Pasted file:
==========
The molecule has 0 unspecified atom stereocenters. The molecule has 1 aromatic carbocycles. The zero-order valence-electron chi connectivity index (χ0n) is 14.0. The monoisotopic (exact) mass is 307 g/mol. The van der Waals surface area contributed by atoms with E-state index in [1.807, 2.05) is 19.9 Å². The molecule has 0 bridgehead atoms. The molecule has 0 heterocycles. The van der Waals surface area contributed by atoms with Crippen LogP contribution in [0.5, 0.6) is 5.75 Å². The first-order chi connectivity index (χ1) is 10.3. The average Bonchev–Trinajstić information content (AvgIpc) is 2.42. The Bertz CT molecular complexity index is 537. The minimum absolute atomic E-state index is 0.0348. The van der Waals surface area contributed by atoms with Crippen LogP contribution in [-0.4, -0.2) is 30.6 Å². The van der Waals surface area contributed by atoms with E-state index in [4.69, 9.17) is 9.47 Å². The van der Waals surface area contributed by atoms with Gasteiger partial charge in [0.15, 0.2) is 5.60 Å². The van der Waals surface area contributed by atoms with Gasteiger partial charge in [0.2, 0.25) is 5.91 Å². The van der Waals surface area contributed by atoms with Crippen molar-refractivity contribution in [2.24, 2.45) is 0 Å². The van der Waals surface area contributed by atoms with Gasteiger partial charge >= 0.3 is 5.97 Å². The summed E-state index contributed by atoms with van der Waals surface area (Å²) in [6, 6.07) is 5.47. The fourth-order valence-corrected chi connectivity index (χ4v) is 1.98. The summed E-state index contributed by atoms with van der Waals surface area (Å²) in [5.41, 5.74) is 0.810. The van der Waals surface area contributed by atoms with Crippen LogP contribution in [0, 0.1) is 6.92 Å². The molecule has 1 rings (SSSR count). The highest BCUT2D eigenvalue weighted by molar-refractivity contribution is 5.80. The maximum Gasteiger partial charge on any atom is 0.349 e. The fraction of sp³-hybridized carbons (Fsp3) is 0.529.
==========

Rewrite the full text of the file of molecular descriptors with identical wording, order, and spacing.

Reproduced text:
The molecule has 0 unspecified atom stereocenters. The molecule has 1 aromatic carbocycles. The zero-order valence-electron chi connectivity index (χ0n) is 14.0. The monoisotopic (exact) mass is 307 g/mol. The van der Waals surface area contributed by atoms with E-state index in [1.807, 2.05) is 19.9 Å². The molecule has 0 bridgehead atoms. The molecule has 0 heterocycles. The van der Waals surface area contributed by atoms with Crippen LogP contribution in [0.5, 0.6) is 5.75 Å². The first-order chi connectivity index (χ1) is 10.3. The average Bonchev–Trinajstić information content (AvgIpc) is 2.42. The Bertz CT molecular complexity index is 537. The minimum absolute atomic E-state index is 0.0348. The van der Waals surface area contributed by atoms with Crippen LogP contribution in [-0.4, -0.2) is 30.6 Å². The van der Waals surface area contributed by atoms with E-state index in [4.69, 9.17) is 9.47 Å². The van der Waals surface area contributed by atoms with Gasteiger partial charge in [0.15, 0.2) is 5.60 Å². The van der Waals surface area contributed by atoms with Gasteiger partial charge in [0.2, 0.25) is 5.91 Å². The van der Waals surface area contributed by atoms with Crippen molar-refractivity contribution in [2.24, 2.45) is 0 Å². The van der Waals surface area contributed by atoms with Gasteiger partial charge >= 0.3 is 5.97 Å². The summed E-state index contributed by atoms with van der Waals surface area (Å²) in [6, 6.07) is 5.47. The fourth-order valence-corrected chi connectivity index (χ4v) is 1.98. The summed E-state index contributed by atoms with van der Waals surface area (Å²) in [5.41, 5.74) is 0.810. The van der Waals surface area contributed by atoms with Crippen LogP contribution in [0, 0.1) is 6.92 Å². The molecule has 1 rings (SSSR count). The highest BCUT2D eigenvalue weighted by molar-refractivity contribution is 5.80. The maximum Gasteiger partial charge on any atom is 0.349 e. The fraction of sp³-hybridized carbons (Fsp3) is 0.529.